Transient ischaemic attack is a cerebrovascular event that is caused by abnormal perfusion of cerebral tissue.

TIA is defined as transient neurological dysfunction caused by focal brain, spinal cord, or retinal ischaemia, without evidence of acute infarction. It is a medical emergency, within the first week following a TIA, the risk of stroke is up to 10%. The estimated incidence of TIA within the UK is 50 per 100,000 people per year.

Traditionally, transient neurological dysfunction with resolution within 24 hours was diagnostic of TIA. However, up to a third of patients whose symptoms have resolved within 24 hours have evidence of infarction on imaging. Consequently, the definition is now 'tissue-based' rather than 'time-based' with the incoporation of the phrase ‘without evidence of acute infarction’. Thus, the end-point is biological tissue damage, not an arbitrary time cut-off.

Aetiology & pathophysiology

TIA is caused by temporary blockage to blood flow, which leads to ischaemia.

Ischaemia refers to the absence of blood flow to an organ, which deprives it of oxygen. Cerebral ischaemia may be due to in situ thrombosis, emboli, or rarely, dissection. 

  • Thrombosis: local blockage of a vessel due to atherosclerosis. Precipitated by cardiovascular risk factors (e.g. hypertension, smoking) or small vessel disease (e.g. vasculitis, sickle cell). 
  • Emboli: propagation of a blood clot that leads to acute obstruction and ischaemia. Typically due to atrial fibrillation or carotid artery disease. 
  • Dissection: a rare cause of cerebral ischaemia from tearing of the intimal layer of an artery (typically carotid). This leads to an intramural haematoma that compromises cerebral blood flow. May be spontaneous or secondary to trauma. 

During a TIA, there is a transient reduction in blood flow to an area of cerebral tissue that causes neurological symptoms. TIA commonly occurs secondary to embolisation from atrial fibrillation or carotid artery disease.

Risk factors

Risk factors for TIA are due to conditions that affect the integrity of vessels or increase the risk of embolisation.

TIA is a cardiovascular disease, and as such, it shares many common risk factors with conditions such as ischaemic heart disease and peripheral vascular disease.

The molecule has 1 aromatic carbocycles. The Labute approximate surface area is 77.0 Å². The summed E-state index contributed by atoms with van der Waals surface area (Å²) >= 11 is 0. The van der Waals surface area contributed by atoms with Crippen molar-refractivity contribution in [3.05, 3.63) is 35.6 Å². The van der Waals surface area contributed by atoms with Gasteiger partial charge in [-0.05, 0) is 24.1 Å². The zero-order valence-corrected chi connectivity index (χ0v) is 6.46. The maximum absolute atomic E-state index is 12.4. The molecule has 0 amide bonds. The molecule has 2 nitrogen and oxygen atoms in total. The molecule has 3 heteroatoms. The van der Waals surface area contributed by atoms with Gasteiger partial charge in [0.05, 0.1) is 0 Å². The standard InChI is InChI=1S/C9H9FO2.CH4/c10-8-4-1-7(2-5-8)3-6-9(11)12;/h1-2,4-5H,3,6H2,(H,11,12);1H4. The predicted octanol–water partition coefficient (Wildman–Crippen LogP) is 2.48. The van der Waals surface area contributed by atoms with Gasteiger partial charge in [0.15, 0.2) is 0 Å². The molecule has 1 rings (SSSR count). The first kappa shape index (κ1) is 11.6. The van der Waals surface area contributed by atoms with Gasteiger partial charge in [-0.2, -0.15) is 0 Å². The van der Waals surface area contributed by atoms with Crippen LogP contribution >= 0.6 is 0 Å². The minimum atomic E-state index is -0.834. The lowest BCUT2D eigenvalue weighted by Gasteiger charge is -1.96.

• Smoking
  • Diabetes mellitus
  • Hypertension
  • Hypercholesterolaemia
  • Obesity
  • Atrial fibrillation
  • Carotid artery disease
  • Age
  • Thrombophilic disorders (e.g. antiphospholipid syndrome)
  • Sickle cell disease

Clinical features

A TIA presents with sudden, focal neurological deficit that reflects the area of the brain devoid of blood flow.

A variety of neurological deficits can present in TIA, but the majority of symptoms will resolve within 1-2 hours. 

Neurological deficit

  • Unilateral weakness or sensory loss
  • Dysphasia
  • Ataxia, vertigo, or incoordination
  • Amaurosis fugax: see below
  • Homonymous hemianopia: visual field loss on the same side of both eyes
  • Cranial nerve defects: particularly if associated with contralateral sensory/motor deficits

Amaurosis fugax

This is a classical syndrome of short-lived monocular blindness, which is often described as a black curtain coming across the vision. It is a term usually reserved for transient visual loss of ischaemic origin.

The principle cause of amaurosis fugax is transient obstruction of the ophthalmic artery, which is a branch of the internal carotid artery. However, other ischaemic causes to consider include giant cell arteritis (i.e. temporal arteritis) and central retinal artery occlusion. An important differential of transient visual loss, particularly in young patients, is migraine. 


Any patient with ongoing symptoms requires urgent referral to a stroke unit.

TIA is a clinical diagnosis based on the history as the majority of patients will have complete resolution of symptoms. Any patient with ongoing symptoms needs to be treated as an acute stroke and urgently referred to a stroke unit.

Key aspects to making the diagnosis of TIA include:

  • Onset & duration of symptoms: collateral history may be needed
  • Associated symptoms (suggest alternative diagnosis): headache, vomiting, syncope, seizures
  • Neurological deficit: see clinical features
  • Cardiovascular risk factors: hypertension, diabetes, smoking, high cholesterol, family history
  • Co-morbidities: heart disease, atrial fibrillation, carotid disease, previous stroke/TIA
  • Anticoagulation history
  • Clinical examination: cardiovascular exam including BP, neurological examination, fundoscopy

NOTE: patients on anticoagulation with new neurological deficits require urgent admission and exclusion of intracerebral bleeding